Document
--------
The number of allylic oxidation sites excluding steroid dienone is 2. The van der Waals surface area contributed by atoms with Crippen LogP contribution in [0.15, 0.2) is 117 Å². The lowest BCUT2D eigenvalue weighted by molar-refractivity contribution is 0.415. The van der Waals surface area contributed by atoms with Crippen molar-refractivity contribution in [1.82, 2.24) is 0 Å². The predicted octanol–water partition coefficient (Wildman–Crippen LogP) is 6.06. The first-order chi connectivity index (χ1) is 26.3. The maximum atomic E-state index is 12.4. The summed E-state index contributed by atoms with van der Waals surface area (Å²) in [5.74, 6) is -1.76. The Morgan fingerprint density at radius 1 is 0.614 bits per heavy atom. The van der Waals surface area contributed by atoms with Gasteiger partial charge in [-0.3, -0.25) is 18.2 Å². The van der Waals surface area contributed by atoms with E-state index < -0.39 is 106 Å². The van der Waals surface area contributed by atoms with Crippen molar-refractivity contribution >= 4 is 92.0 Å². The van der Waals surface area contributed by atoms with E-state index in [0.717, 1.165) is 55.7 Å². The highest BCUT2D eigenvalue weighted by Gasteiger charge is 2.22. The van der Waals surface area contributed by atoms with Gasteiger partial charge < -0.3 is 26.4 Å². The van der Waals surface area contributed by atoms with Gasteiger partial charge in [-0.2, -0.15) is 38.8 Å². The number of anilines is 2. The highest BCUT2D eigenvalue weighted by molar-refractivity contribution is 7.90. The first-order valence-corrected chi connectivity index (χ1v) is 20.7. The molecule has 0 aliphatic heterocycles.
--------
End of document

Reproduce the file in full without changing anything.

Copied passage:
The number of allylic oxidation sites excluding steroid dienone is 2. The van der Waals surface area contributed by atoms with Crippen LogP contribution in [0.15, 0.2) is 117 Å². The lowest BCUT2D eigenvalue weighted by molar-refractivity contribution is 0.415. The van der Waals surface area contributed by atoms with Crippen molar-refractivity contribution in [1.82, 2.24) is 0 Å². The predicted octanol–water partition coefficient (Wildman–Crippen LogP) is 6.06. The first-order chi connectivity index (χ1) is 26.3. The maximum atomic E-state index is 12.4. The summed E-state index contributed by atoms with van der Waals surface area (Å²) in [5.74, 6) is -1.76. The Morgan fingerprint density at radius 1 is 0.614 bits per heavy atom. The van der Waals surface area contributed by atoms with Gasteiger partial charge in [-0.3, -0.25) is 18.2 Å². The van der Waals surface area contributed by atoms with E-state index < -0.39 is 106 Å². The van der Waals surface area contributed by atoms with Crippen molar-refractivity contribution >= 4 is 92.0 Å². The van der Waals surface area contributed by atoms with E-state index in [0.717, 1.165) is 55.7 Å². The highest BCUT2D eigenvalue weighted by Gasteiger charge is 2.22. The van der Waals surface area contributed by atoms with Gasteiger partial charge < -0.3 is 26.4 Å². The van der Waals surface area contributed by atoms with Gasteiger partial charge in [-0.2, -0.15) is 38.8 Å². The number of anilines is 2. The highest BCUT2D eigenvalue weighted by molar-refractivity contribution is 7.90. The first-order valence-corrected chi connectivity index (χ1v) is 20.7. The molecule has 0 aliphatic heterocycles.